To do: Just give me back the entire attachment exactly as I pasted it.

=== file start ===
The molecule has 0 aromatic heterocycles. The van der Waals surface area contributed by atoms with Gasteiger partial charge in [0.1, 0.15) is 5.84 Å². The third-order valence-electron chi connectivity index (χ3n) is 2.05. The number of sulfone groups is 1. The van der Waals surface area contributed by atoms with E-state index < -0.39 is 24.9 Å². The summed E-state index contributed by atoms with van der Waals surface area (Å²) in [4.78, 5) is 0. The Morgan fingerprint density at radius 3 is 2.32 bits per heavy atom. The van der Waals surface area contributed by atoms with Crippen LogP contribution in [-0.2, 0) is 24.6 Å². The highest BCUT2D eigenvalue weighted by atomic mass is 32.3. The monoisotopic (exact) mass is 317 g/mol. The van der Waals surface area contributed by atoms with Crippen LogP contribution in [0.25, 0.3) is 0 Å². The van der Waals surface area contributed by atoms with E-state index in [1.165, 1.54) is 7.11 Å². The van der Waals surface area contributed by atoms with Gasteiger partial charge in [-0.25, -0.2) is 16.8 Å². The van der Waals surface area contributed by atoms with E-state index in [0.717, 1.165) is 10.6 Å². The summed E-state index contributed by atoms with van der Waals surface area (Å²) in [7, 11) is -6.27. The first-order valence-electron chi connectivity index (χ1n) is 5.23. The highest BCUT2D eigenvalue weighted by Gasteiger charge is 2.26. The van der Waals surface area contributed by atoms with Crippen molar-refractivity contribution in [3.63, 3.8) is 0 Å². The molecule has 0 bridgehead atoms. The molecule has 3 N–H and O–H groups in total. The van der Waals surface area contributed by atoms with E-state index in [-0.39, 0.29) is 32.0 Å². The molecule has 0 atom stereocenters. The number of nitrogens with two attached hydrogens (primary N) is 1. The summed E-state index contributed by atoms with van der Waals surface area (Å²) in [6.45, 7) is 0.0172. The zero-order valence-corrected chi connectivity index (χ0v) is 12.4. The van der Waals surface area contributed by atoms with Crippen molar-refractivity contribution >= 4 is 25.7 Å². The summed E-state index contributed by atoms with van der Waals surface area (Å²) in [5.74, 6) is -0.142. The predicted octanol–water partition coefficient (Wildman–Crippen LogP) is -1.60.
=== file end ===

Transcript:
The molecule has 0 aromatic heterocycles. The van der Waals surface area contributed by atoms with Gasteiger partial charge in [0.1, 0.15) is 5.84 Å². The third-order valence-electron chi connectivity index (χ3n) is 2.05. The number of sulfone groups is 1. The van der Waals surface area contributed by atoms with E-state index < -0.39 is 24.9 Å². The summed E-state index contributed by atoms with van der Waals surface area (Å²) in [4.78, 5) is 0. The Morgan fingerprint density at radius 3 is 2.32 bits per heavy atom. The van der Waals surface area contributed by atoms with Crippen LogP contribution in [-0.2, 0) is 24.6 Å². The highest BCUT2D eigenvalue weighted by atomic mass is 32.3. The monoisotopic (exact) mass is 317 g/mol. The van der Waals surface area contributed by atoms with Crippen LogP contribution in [0.25, 0.3) is 0 Å². The van der Waals surface area contributed by atoms with E-state index in [1.165, 1.54) is 7.11 Å². The van der Waals surface area contributed by atoms with Gasteiger partial charge in [-0.25, -0.2) is 16.8 Å². The van der Waals surface area contributed by atoms with E-state index in [0.717, 1.165) is 10.6 Å². The summed E-state index contributed by atoms with van der Waals surface area (Å²) in [7, 11) is -6.27. The first-order valence-electron chi connectivity index (χ1n) is 5.23. The highest BCUT2D eigenvalue weighted by Gasteiger charge is 2.26. The van der Waals surface area contributed by atoms with Crippen molar-refractivity contribution in [3.63, 3.8) is 0 Å². The molecule has 0 bridgehead atoms. The molecule has 3 N–H and O–H groups in total. The van der Waals surface area contributed by atoms with E-state index in [-0.39, 0.29) is 32.0 Å². The molecule has 0 atom stereocenters. The number of nitrogens with two attached hydrogens (primary N) is 1. The summed E-state index contributed by atoms with van der Waals surface area (Å²) in [6.45, 7) is 0.0172. The zero-order valence-corrected chi connectivity index (χ0v) is 12.4. The van der Waals surface area contributed by atoms with Crippen molar-refractivity contribution >= 4 is 25.7 Å². The summed E-state index contributed by atoms with van der Waals surface area (Å²) in [5.74, 6) is -0.142. The predicted octanol–water partition coefficient (Wildman–Crippen LogP) is -1.60.